Maramureş, with Baia Mare as its capital, was first documented in 1199. Prior to this, Dacian tribes are thought to have settled here around 1000 BC; today’s inhabitants believe they are descended from these tribes. When the Roman emperor Trajan conquered the rest of Romania in AD 106, his forces never made it over the range of mountains protecting the Maramureş villages.
Hungary gradually exerted its rule over the region from the 13th century onwards. Tartar invasions of the Hungarian-dominated region continued into the 17th and 18th centuries, the last documented battle being on the Prislop Pass in 1717. Numerous churches sprang up in Maramureş around this time to mark the Tartars’ final withdrawal from the region.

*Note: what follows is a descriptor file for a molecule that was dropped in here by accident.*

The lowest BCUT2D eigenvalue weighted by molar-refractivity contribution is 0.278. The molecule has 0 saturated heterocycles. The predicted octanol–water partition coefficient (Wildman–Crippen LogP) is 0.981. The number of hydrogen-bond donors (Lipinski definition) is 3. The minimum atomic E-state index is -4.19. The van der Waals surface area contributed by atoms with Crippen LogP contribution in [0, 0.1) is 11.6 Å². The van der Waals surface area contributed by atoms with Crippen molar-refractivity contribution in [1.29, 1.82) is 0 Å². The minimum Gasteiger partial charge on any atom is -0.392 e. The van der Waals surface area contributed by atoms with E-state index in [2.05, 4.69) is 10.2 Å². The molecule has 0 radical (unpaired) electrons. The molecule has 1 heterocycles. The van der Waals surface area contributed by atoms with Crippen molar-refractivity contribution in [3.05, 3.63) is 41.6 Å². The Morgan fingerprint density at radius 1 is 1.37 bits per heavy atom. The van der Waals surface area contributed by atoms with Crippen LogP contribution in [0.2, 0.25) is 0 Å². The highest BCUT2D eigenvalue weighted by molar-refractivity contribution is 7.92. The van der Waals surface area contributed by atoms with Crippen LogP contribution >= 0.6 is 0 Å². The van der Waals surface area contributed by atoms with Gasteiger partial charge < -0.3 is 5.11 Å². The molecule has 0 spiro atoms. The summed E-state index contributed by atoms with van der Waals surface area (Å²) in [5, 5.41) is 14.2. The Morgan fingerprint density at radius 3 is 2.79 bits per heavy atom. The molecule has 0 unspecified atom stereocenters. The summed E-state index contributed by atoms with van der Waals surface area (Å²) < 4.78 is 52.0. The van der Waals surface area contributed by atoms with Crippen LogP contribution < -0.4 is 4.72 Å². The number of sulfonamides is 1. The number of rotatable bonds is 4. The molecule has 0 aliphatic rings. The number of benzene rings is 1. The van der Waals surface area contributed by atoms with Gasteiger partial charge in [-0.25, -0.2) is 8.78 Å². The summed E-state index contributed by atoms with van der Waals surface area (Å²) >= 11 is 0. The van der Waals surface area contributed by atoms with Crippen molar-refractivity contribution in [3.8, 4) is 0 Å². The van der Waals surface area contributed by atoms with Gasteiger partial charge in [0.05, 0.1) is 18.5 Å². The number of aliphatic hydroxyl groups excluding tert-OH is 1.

Maramureş was annexed by Transylvania in the mid-16th century, then ceded to the Austrian empire in 1699. It was not until 1918 that Maramureş was returned to Romania, albeit only part of it – the remainder went to what is now Ukraine.
Between 1940 and 1944 the Maramureş region – along with northern Transylvania and parts of Moldavia – fell under pro-Nazi Hungarian rule, during which time the entire Jewish population of its capital, Sighetu Marmaţiei, was shipped to Nazi Germany’s concentration camps.
Ceauşescu’s rule had little effect on the area. Indeed, he curiously encouraged the people here to maintain their traditional culture, contrary to his systemisation policies for the rest of Romania.